On the Synthesis and Validation of Safety Assessment Models 2011-01-2549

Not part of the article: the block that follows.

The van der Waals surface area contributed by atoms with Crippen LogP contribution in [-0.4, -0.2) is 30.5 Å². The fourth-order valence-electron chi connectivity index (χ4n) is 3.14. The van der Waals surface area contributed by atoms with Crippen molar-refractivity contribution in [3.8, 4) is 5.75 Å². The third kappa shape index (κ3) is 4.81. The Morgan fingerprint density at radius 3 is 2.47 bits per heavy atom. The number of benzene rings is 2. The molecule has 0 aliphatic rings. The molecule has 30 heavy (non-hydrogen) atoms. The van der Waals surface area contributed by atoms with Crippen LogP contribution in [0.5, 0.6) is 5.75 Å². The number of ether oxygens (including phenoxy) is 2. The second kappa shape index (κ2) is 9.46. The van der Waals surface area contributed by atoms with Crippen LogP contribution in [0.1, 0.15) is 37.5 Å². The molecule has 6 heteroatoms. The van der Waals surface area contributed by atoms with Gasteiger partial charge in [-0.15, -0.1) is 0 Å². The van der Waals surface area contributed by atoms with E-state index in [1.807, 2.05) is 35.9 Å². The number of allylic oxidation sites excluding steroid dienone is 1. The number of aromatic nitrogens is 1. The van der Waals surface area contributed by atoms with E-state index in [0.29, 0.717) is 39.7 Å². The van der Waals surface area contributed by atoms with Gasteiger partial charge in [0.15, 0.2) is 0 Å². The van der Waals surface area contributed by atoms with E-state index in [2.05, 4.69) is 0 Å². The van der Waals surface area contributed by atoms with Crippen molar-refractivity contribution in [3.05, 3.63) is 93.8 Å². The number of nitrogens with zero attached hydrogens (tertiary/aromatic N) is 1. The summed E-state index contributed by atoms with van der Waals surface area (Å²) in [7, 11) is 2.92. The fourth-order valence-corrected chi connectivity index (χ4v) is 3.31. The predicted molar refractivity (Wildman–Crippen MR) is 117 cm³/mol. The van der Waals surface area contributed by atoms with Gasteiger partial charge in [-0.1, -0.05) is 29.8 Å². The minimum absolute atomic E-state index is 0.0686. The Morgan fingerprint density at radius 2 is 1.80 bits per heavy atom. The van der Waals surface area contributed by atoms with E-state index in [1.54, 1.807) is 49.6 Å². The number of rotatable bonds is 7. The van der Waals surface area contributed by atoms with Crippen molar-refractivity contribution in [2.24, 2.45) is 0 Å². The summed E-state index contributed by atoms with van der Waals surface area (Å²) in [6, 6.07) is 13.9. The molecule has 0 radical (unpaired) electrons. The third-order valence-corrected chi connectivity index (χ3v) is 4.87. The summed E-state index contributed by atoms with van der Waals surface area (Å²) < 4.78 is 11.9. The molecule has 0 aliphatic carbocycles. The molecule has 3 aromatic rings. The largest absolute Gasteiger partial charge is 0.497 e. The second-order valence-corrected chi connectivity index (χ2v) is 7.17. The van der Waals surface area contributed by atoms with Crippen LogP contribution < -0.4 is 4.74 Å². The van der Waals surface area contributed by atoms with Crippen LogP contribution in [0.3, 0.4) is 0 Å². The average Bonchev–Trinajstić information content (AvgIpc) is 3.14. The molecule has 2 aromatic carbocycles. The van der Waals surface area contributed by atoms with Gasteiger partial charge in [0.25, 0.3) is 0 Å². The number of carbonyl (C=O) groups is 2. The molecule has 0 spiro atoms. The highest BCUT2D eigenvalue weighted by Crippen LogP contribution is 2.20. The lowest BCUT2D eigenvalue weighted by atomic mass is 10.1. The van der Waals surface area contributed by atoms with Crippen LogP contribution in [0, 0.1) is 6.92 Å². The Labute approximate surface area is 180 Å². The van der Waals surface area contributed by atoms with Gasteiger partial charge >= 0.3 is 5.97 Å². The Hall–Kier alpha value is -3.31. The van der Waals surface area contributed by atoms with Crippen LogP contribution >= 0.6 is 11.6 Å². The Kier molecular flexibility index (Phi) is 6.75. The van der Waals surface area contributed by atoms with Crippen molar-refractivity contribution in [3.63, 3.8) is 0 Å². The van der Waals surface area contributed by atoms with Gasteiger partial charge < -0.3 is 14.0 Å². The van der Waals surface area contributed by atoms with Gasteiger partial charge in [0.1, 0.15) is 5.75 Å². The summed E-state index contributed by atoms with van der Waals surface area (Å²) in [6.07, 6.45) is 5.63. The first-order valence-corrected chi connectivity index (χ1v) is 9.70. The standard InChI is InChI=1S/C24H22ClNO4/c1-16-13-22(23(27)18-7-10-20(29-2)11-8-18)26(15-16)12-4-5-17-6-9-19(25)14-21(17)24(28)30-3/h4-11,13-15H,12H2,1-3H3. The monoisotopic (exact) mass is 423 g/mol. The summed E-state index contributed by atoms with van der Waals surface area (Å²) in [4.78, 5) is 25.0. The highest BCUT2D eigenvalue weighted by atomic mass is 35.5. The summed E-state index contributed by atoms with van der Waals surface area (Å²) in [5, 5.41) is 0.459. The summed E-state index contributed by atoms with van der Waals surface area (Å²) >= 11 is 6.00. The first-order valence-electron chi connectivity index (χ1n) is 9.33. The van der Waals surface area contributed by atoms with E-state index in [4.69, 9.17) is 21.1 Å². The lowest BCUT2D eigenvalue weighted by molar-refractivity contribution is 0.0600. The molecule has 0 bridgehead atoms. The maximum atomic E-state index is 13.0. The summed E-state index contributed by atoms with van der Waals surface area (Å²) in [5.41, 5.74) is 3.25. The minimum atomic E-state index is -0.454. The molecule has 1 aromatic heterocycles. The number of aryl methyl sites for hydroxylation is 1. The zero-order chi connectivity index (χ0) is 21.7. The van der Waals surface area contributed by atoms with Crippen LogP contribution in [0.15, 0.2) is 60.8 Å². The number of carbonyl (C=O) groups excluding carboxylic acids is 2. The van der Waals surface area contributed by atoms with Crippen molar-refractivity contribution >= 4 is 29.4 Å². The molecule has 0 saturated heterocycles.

Safety is one of the most important aspects of which we are concerned with in the field of aerospace-systems development. There are a variety of safety assessment activities that are performed throughout a system's lifecycle. Multiple interrelated safety analysis artifacts are generated from the process. However, requirements and guidance for the synthesis and validation of the results of this analysis are insufficient and are not explicit. In traditional system development processes, certification coordination, safety assessment, requirements validation, and implementation verification are generally treated as supporting processes, which are concurrent and interactively dependent throughout the iterative development of a system. In SAE ARP4754A, these processes are stressed as integral processes with traceability between safety requirements and the dependencies between safety assessment activities highlighted as an important concern. In this paper, we review the current practice on the synthesis and validation of safety assessment models in the civil aerospace sector and investigate the role of safety arguments in these two aspects. In particular, we examine the interrelationship between safety arguments and safety requirements capture and validation activities, which leads to the primary safety argument integrating safety analysis results. We also examine the concerns of safety assessment model validity and address these explicitly using backing arguments for the justification of the adequacy of safety assessment models. The synthesis and justification of safety assessment models are illustrated with examples from MISSA (More Integrated Systems Safety Assessment), an EU FP7 project in the transportation sector. Finally, the supporting tool platform that has been created on this project is presented. This platform facilitates organization of the data from, and communication between, safety modeling activities, and enables data sharing and tracing between safety arguments and models.